LOS ANGELES, Calif. – Stitch by stitch, sewing has been a way of life for Francisco Tzul for over 15 years. It’s a job that pays but barely.
“With the $300 that I get a week, it’s only to pay for the rent," Tzul said. "What about food, clothing, entertainment?”
Tzul said he was scraping by, living with roommates but it got worse when the pandemic hit. He lost his job in a garment factory and couldn’t find another one.
“So March and April, the whole month not working, very afraid and nervous of not having money in my pocket and not even a saving account,” he said.
After he learned Los Angeles Apparel was hiring workers to sew face masks in April, he said he jumped at the “golden opportunity.” The job paid double what he was making before but something else worried him.
“The first time I got there, I realized there were so many people, and well, you get nervous because of the pandemic and the virus and all of that,” he said.
Tzul said workers were socially distanced when clocking in and temperatures checks were done. However, work areas were separated by cardboard, sewing machines were not cleaned properly and during lunch breaks, workers took their masks off. Three weeks into the job, he caught coronavirus and spent more than a week in the hospital.
“I was ready to go home, my roommates did not allow me to go back to the apartment. So at that time, it was like, my mind was completely blocked, I didn’t know what to do,” he said.
Tzul’s experience at the L.A. Apparel factory — which L.A. County officials shut down after four workers died and over 300 employees became infected — highlights bigger problems in the garment industry, especially poor working conditions and low pay. Workers are paid cents per piece and it can add up to a few dollars an hour, making it difficult to earn a livable wage.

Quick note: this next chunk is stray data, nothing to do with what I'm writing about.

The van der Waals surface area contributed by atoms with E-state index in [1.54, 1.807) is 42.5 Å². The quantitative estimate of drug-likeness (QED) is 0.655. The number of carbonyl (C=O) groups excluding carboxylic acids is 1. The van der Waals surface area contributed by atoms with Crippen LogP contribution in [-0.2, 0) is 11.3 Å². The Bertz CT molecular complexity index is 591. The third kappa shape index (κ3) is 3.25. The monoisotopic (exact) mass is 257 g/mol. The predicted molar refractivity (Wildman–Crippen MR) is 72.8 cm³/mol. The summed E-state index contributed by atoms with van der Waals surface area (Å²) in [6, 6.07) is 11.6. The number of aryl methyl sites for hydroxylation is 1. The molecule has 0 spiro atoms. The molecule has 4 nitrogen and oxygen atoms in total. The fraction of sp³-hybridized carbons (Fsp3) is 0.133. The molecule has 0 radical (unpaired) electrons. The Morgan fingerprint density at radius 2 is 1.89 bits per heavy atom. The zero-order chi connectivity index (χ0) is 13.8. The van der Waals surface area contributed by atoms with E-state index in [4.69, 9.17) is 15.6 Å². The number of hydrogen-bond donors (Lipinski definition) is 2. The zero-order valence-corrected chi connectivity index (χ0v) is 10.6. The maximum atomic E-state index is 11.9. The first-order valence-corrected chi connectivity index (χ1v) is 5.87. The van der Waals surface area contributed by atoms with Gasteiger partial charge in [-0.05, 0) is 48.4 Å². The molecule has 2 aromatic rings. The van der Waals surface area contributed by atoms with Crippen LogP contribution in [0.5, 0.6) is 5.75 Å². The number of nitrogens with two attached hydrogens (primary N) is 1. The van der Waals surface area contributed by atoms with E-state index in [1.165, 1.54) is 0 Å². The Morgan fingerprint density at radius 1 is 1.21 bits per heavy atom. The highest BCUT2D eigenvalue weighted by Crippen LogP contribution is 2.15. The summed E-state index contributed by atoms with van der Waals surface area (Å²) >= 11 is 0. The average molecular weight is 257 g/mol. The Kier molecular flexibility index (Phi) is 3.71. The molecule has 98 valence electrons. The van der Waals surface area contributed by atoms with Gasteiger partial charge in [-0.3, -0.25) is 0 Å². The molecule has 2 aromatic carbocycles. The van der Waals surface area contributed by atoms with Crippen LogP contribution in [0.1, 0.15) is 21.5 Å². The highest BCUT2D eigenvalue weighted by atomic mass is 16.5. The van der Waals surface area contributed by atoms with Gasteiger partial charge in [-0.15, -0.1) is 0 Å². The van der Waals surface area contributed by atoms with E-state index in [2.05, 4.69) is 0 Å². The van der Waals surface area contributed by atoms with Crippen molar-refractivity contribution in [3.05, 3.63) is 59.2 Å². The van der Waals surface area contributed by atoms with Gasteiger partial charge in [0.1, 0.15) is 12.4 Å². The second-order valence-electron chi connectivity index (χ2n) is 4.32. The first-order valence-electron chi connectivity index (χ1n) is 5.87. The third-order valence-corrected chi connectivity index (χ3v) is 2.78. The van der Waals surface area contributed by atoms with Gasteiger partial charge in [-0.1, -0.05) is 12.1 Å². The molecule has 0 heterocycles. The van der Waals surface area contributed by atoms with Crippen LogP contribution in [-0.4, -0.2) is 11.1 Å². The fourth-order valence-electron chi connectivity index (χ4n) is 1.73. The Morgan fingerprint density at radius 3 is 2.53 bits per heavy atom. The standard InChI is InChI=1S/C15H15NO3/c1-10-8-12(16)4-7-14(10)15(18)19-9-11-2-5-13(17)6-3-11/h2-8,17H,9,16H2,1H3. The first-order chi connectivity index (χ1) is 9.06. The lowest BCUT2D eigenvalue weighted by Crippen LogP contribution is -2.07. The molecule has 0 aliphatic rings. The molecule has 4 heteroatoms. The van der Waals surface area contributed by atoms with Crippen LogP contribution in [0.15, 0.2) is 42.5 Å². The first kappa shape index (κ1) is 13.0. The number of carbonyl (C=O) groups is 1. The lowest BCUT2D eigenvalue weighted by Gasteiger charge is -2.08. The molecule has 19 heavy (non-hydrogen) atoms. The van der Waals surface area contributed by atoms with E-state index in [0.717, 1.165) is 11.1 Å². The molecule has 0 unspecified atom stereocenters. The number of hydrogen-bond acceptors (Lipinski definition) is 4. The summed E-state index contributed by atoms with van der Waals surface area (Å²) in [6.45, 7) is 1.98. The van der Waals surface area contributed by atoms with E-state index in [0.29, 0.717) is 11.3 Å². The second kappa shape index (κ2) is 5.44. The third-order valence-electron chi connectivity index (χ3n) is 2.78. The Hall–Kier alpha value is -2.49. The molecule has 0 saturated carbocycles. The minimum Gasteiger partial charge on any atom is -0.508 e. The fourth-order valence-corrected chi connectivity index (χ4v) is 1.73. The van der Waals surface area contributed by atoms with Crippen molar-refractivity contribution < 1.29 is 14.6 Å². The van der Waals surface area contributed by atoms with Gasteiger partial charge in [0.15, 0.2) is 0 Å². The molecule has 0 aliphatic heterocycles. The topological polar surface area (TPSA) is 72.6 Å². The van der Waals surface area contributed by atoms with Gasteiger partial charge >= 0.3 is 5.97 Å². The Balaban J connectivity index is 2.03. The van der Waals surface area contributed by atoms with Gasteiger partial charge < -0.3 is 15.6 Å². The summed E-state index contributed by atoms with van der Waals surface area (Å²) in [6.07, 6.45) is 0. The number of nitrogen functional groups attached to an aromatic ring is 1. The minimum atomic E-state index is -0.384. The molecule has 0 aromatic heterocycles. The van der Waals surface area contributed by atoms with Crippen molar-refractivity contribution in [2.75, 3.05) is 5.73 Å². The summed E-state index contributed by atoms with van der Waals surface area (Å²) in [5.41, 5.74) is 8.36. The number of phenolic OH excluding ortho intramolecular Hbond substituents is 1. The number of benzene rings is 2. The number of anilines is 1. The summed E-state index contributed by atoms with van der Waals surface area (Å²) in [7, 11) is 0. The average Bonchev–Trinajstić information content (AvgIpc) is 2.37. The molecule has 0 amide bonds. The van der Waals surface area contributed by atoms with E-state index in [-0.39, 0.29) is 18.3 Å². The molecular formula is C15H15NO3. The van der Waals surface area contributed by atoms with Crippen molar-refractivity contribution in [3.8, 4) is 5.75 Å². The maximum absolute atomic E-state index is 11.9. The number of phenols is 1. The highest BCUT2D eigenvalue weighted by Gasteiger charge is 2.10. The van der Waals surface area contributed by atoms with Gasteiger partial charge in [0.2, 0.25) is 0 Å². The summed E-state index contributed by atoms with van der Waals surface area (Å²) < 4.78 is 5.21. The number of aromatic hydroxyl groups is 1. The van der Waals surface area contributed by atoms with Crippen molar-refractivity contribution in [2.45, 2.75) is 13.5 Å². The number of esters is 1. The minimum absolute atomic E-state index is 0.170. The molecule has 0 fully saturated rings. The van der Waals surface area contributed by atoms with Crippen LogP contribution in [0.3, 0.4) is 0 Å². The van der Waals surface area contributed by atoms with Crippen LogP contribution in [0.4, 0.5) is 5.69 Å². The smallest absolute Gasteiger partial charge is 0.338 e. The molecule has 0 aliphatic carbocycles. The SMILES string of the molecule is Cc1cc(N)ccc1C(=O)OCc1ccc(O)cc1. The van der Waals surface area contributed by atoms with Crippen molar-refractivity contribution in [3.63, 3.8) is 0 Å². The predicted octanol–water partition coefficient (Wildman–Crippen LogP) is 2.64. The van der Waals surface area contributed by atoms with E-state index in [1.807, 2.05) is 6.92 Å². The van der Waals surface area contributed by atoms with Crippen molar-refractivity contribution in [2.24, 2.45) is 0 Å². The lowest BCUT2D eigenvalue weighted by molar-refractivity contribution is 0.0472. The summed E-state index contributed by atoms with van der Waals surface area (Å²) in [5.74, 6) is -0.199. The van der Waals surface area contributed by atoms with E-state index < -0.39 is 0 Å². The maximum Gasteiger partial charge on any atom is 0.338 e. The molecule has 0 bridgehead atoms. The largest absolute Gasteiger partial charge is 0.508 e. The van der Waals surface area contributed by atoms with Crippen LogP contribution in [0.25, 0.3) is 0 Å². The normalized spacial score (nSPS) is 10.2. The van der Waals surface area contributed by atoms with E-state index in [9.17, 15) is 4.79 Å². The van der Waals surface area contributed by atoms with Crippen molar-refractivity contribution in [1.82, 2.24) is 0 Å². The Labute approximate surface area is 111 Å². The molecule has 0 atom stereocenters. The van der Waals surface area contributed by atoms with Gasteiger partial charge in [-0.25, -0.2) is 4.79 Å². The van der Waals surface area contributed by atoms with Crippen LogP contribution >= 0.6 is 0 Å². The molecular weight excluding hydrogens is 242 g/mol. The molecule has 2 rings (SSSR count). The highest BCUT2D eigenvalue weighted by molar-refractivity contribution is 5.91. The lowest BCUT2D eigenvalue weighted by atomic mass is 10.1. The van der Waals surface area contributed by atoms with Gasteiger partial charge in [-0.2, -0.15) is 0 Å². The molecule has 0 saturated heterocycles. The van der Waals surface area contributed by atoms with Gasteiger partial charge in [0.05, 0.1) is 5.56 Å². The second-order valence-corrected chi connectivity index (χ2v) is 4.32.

“That’s why workers end up in the factory doing 10-hour days, often the majority of workers are also working a half-day on Saturday,” said Daisy Gonzalez, a lead organizer with the workers’ rights group, Garment Worker Center.
She said garment employees desperately need a guaranteed minimum wage, which bill SB1399 would ensure. The legislation, also known as the Garment Worker Protection Act, eradicates the piece rate, sets a guaranteed minimum wage, and holds fashion brands accountable for workers’ unpaid wages.
“So many workers are in sweatshop conditions, also producing our masks, also producing our hospital robes, risking their health in other factories as well, and they need to be paid what they deserve,” Gonzalez said.
The Garment Worker Protection Act passed the California State Senate and heads to the state Assembly on Wednesday.
Tzul said he had been excited to make minimum wage at his L.A. Apparel job but it nearly killed him. While he is still looking for housing and has found a new job at another garment factory, he said he hopes by speaking out, much-needed change in the garment industry will come sooner rather than later.
“I just want to say I’m really happy to be alive. That’s the most important thing for me now,” he said.